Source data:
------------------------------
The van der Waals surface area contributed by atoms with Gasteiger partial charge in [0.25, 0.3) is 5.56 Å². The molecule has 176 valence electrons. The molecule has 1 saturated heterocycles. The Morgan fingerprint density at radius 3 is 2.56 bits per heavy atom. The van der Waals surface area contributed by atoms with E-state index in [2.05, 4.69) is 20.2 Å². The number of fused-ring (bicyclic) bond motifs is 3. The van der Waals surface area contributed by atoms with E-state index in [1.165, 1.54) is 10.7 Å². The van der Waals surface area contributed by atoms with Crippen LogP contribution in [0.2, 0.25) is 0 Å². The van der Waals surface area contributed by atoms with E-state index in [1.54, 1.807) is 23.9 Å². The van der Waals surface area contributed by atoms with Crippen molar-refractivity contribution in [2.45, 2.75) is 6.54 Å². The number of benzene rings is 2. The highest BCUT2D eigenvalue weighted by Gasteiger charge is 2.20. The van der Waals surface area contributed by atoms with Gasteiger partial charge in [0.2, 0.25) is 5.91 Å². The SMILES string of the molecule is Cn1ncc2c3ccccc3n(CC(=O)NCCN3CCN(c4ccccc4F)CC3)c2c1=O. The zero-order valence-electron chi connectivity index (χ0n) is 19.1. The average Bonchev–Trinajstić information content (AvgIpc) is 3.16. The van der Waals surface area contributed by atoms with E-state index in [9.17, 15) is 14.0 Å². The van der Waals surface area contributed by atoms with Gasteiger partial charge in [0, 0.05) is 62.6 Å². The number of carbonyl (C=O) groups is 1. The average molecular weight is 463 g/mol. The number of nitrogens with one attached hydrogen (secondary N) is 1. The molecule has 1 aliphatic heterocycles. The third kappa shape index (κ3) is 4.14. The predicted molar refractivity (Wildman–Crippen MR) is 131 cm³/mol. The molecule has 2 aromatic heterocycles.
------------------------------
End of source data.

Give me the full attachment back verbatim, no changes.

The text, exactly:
The van der Waals surface area contributed by atoms with Gasteiger partial charge in [0.25, 0.3) is 5.56 Å². The molecule has 176 valence electrons. The molecule has 1 saturated heterocycles. The Morgan fingerprint density at radius 3 is 2.56 bits per heavy atom. The van der Waals surface area contributed by atoms with E-state index in [2.05, 4.69) is 20.2 Å². The number of fused-ring (bicyclic) bond motifs is 3. The van der Waals surface area contributed by atoms with E-state index in [1.165, 1.54) is 10.7 Å². The van der Waals surface area contributed by atoms with Crippen LogP contribution in [0.2, 0.25) is 0 Å². The van der Waals surface area contributed by atoms with E-state index in [1.54, 1.807) is 23.9 Å². The van der Waals surface area contributed by atoms with Crippen molar-refractivity contribution in [2.45, 2.75) is 6.54 Å². The number of benzene rings is 2. The highest BCUT2D eigenvalue weighted by Gasteiger charge is 2.20. The van der Waals surface area contributed by atoms with Gasteiger partial charge in [0.2, 0.25) is 5.91 Å². The SMILES string of the molecule is Cn1ncc2c3ccccc3n(CC(=O)NCCN3CCN(c4ccccc4F)CC3)c2c1=O. The zero-order valence-electron chi connectivity index (χ0n) is 19.1. The average Bonchev–Trinajstić information content (AvgIpc) is 3.16. The van der Waals surface area contributed by atoms with E-state index in [9.17, 15) is 14.0 Å². The van der Waals surface area contributed by atoms with Gasteiger partial charge in [0, 0.05) is 62.6 Å². The number of carbonyl (C=O) groups is 1. The average molecular weight is 463 g/mol. The number of nitrogens with one attached hydrogen (secondary N) is 1. The molecule has 1 aliphatic heterocycles. The third kappa shape index (κ3) is 4.14. The predicted molar refractivity (Wildman–Crippen MR) is 131 cm³/mol. The molecule has 2 aromatic heterocycles.